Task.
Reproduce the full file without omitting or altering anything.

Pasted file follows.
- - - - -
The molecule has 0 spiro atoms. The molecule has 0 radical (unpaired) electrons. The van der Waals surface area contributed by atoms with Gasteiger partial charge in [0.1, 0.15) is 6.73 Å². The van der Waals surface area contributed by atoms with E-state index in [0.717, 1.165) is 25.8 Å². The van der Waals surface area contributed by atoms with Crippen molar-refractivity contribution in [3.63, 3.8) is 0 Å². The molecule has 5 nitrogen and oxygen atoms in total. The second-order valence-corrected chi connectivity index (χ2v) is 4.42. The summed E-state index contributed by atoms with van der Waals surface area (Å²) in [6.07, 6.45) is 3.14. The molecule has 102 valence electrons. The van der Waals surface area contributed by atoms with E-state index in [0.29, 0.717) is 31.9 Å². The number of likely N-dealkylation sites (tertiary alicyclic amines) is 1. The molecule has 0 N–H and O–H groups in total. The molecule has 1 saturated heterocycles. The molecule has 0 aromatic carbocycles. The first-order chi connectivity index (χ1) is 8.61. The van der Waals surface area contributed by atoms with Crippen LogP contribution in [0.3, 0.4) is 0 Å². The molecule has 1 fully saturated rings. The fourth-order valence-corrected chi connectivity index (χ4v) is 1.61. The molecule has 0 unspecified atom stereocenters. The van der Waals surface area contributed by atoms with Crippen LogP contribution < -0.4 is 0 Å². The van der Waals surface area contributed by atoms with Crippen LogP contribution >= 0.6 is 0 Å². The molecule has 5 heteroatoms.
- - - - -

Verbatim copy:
The molecule has 0 spiro atoms. The molecule has 0 radical (unpaired) electrons. The van der Waals surface area contributed by atoms with Gasteiger partial charge in [0.1, 0.15) is 6.73 Å². The van der Waals surface area contributed by atoms with E-state index in [0.717, 1.165) is 25.8 Å². The van der Waals surface area contributed by atoms with Crippen molar-refractivity contribution in [3.63, 3.8) is 0 Å². The molecule has 5 nitrogen and oxygen atoms in total. The second-order valence-corrected chi connectivity index (χ2v) is 4.42. The summed E-state index contributed by atoms with van der Waals surface area (Å²) in [6.07, 6.45) is 3.14. The molecule has 102 valence electrons. The van der Waals surface area contributed by atoms with E-state index in [0.29, 0.717) is 31.9 Å². The number of likely N-dealkylation sites (tertiary alicyclic amines) is 1. The molecule has 0 N–H and O–H groups in total. The molecule has 1 saturated heterocycles. The molecule has 0 aromatic carbocycles. The first-order chi connectivity index (χ1) is 8.61. The van der Waals surface area contributed by atoms with Crippen LogP contribution in [0.3, 0.4) is 0 Å². The molecule has 1 fully saturated rings. The fourth-order valence-corrected chi connectivity index (χ4v) is 1.61. The molecule has 0 unspecified atom stereocenters. The van der Waals surface area contributed by atoms with Crippen LogP contribution < -0.4 is 0 Å². The van der Waals surface area contributed by atoms with Crippen LogP contribution >= 0.6 is 0 Å². The molecule has 5 heteroatoms.